Taking Oil Spill Research into the Future with Public Health

Angler fishing at dusk. (Photo courtesy of all-free-download.com)

(Click to enlarge) Angler fishing at dusk. (Photo courtesy of all-free-download.com)

The Gulf of Mexico Research Initiative Research Board – a group of twenty science, public health, and research administration experts – convened a Public Health Workshop on July 30th, 2013, to discuss the most pressing needs for future public health related research.

Experts from public health, environmental exposures, oceanography, community research, and socioeconomics attended the workshop. Their goals were to inform future research decisions related to public health impacts of oil spills, develop a portfolio of research important to scientific and lay communities, and facilitate interdisciplinary research that includes public health and oceanography.

Understanding the connections between human health and the ocean and addressing their most pressing issues are complex challenges. Guiding the discussion were three overarching perspectives (“one health,” “portfolio,” and “preparedness”) and two levels of focus (community and individual). Participants sought to maintain a wide research scope while ensuring realistic and useful outcomes, balancing short- and long-term studies, and translating public concerns into scientific questions.

The “one health” perspective covers the relationship between the environment and all species – the interdependency between animal health and human health in an ecological framework. This could include support for activities addressing effects from both direct (i.e. exposure to chemicals or environmental events) and indirect (i.e. consumption of contaminated foods) sources.

The “portfolio” perspective addresses the greatest gaps, priorities, and community needs and considers what research should do in its totality or in the scope of the collection of projects. This could include support for specific activities that are not independently meritorious, but are substantial when taken into the context of addressing a larger collection of research needs.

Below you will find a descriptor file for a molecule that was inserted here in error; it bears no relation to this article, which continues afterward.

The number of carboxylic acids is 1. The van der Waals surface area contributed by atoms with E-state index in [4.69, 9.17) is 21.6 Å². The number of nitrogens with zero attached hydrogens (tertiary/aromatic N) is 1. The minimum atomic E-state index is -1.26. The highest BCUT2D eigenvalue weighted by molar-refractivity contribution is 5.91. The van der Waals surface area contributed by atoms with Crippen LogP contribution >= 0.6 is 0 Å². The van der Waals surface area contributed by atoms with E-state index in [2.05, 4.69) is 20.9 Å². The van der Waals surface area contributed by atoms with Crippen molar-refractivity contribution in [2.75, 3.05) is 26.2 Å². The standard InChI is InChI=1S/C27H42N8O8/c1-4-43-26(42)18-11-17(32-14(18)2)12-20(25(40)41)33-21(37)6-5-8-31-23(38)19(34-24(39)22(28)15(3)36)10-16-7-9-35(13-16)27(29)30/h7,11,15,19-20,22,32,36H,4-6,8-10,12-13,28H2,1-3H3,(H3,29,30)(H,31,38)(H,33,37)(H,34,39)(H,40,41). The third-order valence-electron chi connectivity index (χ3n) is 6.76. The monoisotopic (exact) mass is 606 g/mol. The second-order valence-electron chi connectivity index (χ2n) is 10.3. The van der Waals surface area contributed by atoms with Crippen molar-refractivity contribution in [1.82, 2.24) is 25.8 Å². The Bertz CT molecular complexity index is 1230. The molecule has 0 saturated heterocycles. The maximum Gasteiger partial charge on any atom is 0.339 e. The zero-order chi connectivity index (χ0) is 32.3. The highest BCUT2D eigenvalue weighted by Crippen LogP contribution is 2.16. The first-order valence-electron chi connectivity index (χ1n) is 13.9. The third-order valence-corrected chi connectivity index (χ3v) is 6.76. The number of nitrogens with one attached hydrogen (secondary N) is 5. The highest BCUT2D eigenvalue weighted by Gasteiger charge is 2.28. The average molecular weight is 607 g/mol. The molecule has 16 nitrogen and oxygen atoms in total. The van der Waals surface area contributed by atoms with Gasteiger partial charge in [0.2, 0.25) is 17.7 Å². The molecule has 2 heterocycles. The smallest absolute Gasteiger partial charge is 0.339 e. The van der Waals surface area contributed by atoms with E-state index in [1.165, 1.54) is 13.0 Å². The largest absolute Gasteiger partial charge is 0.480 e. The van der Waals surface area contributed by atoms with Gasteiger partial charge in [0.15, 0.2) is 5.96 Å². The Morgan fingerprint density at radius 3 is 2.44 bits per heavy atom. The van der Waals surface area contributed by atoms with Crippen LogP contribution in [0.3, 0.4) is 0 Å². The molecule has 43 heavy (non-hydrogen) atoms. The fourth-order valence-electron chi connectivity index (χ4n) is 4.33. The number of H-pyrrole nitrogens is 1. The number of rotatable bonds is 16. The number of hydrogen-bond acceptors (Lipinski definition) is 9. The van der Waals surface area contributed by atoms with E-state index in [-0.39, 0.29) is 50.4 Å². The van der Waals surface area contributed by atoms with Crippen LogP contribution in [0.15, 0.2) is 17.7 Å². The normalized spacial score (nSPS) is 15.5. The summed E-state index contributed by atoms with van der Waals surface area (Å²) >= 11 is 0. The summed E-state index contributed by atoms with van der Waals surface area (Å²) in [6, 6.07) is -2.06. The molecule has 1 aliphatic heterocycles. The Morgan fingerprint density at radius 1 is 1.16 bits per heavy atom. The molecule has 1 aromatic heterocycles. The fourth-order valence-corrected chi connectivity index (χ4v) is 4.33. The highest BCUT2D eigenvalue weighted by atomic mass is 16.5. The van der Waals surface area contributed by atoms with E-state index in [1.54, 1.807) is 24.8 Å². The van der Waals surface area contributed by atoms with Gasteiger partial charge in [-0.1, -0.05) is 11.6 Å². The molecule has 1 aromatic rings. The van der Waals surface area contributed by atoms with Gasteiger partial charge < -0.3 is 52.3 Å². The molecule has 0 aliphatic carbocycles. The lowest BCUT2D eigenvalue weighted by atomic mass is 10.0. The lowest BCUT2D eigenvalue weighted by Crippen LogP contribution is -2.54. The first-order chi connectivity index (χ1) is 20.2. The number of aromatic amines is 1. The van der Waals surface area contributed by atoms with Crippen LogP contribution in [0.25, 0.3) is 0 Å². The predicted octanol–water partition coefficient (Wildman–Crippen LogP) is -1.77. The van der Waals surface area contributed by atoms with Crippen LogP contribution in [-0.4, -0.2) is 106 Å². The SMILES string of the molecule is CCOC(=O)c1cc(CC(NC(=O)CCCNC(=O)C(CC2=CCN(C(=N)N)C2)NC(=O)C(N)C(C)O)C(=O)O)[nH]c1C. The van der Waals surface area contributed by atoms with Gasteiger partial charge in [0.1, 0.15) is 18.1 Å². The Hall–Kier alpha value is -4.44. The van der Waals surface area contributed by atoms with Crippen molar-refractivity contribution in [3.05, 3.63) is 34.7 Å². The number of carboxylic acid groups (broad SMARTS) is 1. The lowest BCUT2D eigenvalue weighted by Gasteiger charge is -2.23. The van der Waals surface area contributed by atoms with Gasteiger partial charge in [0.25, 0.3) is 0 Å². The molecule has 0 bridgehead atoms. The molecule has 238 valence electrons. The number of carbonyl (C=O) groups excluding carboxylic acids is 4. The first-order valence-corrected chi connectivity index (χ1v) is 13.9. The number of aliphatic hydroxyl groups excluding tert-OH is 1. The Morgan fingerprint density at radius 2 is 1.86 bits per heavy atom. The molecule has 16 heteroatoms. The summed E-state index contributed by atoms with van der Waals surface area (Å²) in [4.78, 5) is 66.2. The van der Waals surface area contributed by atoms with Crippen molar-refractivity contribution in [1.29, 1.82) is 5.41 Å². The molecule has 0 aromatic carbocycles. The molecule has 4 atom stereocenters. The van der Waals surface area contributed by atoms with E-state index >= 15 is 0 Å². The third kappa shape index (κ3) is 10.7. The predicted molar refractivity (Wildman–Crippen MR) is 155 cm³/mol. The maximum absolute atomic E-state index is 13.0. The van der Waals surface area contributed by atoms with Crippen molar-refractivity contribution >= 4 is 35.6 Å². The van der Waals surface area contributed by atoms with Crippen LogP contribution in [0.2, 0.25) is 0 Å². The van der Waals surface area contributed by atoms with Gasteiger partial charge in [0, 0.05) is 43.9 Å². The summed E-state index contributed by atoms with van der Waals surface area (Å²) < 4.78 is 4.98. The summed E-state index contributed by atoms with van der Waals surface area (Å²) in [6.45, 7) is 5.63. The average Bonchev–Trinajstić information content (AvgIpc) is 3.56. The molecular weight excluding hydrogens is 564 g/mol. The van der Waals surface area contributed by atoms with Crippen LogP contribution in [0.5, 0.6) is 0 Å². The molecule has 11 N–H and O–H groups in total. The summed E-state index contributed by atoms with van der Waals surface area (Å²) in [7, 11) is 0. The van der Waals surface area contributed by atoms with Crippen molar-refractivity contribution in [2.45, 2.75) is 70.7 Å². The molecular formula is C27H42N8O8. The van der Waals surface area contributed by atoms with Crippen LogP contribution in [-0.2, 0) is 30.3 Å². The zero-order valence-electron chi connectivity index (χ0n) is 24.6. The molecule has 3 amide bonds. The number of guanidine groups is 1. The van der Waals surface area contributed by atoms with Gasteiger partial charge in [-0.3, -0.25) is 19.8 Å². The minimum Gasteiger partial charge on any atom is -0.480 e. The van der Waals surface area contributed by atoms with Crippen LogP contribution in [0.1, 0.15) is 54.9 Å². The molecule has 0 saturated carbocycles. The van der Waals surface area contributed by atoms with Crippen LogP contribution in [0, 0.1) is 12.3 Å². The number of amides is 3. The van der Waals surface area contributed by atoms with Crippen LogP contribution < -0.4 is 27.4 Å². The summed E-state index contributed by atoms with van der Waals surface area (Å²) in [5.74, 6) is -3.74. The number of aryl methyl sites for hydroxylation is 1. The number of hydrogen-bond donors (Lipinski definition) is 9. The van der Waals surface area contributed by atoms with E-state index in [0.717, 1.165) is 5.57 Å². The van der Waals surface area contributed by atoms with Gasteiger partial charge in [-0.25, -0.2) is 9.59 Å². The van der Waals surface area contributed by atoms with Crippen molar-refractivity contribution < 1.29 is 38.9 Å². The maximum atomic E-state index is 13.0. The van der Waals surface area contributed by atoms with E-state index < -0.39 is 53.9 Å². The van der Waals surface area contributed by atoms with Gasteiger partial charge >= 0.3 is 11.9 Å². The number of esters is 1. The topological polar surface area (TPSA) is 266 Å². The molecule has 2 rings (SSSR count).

The “preparedness” perspective looks at research applications drawn from the Deepwater Horizon event for improved response by scientific and lay communities to another oil spill. This could include support for activities that focus on planning and disaster readiness including the capacity and infrastructure building necessary for rapid responses and better real-time monitoring, scenario development, and policy decisions.

At the community level, research topics could focus on community resilience, cultural/socioeconomic differences, ecosystem services, modeling, translating and processing scientific information, risk communication, decision science, community-based participatory research, ethnographic methods, economic impacts, and community-wide mental health effects.

At the individual level, research topics could focus on psychological and physical health, risk management, intervention science, seafood and occupational safety, and composite exposures.

The workshop participants discussed ways to facilitate collaborations between public health and oceanography. This could include hosting multi-disciplinary workshops that involve individuals who understand regulatory policy making, broadening publicity of research opportunities, and developing research questions that naturally encourage cross-disciplinary studies.

Five research themes guide all research funded by the Gulf of Mexico Research Initiative, with the aim to sponsor research with the greatest possible impact. As a result of this meeting, the Research Board updated Theme 5 to include public health research goals: “Impact of oil spills on public health including behavioral, socioeconomic, environmental risk assessment, community capacity and other population health considerations and issues.” The intent of this revision is to increase proposal submissions that address important scientific gaps and community concerns.

Read more information about this meeting at the Gulf of Mexico Research Initiative (GoMRI) History page.

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The GoMRI Research Board consists of twenty members – ten appointed by BP and ten appointed by the Gulf of Mexico Alliance. The Research Board is the decision-making and oversight body regarding research conducted pursuant to the GoMRI. The role of the Research Board is to ensure the intellectual quality, research effectiveness, and academic independence of the GoMRI programs.

The GoMRI research program is made possible by a grant from BP/The Gulf of Mexico Research Initiative – a 10-year, $500 million independent research program established by an agreement between BP and the Gulf of Mexico Alliance to study the effects of the Deepwater Horizon incident and the potential associated impact of this and similar incidents on the environment and public health.

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